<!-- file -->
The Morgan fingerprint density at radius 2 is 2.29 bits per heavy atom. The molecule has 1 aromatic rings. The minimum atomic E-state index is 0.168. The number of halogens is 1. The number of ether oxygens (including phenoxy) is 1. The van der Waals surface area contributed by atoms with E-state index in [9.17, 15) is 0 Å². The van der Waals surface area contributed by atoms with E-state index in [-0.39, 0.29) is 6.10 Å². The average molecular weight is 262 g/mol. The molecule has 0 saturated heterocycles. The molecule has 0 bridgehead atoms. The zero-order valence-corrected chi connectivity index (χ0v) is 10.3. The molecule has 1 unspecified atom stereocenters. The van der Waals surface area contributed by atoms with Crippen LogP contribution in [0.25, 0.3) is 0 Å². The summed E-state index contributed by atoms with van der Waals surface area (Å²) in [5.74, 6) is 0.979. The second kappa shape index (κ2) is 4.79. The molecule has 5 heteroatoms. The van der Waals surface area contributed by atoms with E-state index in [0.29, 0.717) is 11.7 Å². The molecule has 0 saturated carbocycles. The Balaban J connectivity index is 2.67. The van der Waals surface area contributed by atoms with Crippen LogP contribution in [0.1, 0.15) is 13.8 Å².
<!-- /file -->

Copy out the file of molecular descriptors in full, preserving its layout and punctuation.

The Morgan fingerprint density at radius 2 is 2.29 bits per heavy atom. The molecule has 1 aromatic rings. The minimum atomic E-state index is 0.168. The number of halogens is 1. The number of ether oxygens (including phenoxy) is 1. The van der Waals surface area contributed by atoms with E-state index in [9.17, 15) is 0 Å². The van der Waals surface area contributed by atoms with E-state index in [-0.39, 0.29) is 6.10 Å². The average molecular weight is 262 g/mol. The molecule has 0 saturated heterocycles. The molecule has 0 bridgehead atoms. The zero-order valence-corrected chi connectivity index (χ0v) is 10.3. The molecule has 1 unspecified atom stereocenters. The van der Waals surface area contributed by atoms with Crippen LogP contribution in [0.25, 0.3) is 0 Å². The summed E-state index contributed by atoms with van der Waals surface area (Å²) in [5.74, 6) is 0.979. The second kappa shape index (κ2) is 4.79. The molecule has 5 heteroatoms. The van der Waals surface area contributed by atoms with E-state index in [0.29, 0.717) is 11.7 Å². The molecule has 0 saturated carbocycles. The Balaban J connectivity index is 2.67. The van der Waals surface area contributed by atoms with Crippen LogP contribution in [0.1, 0.15) is 13.8 Å².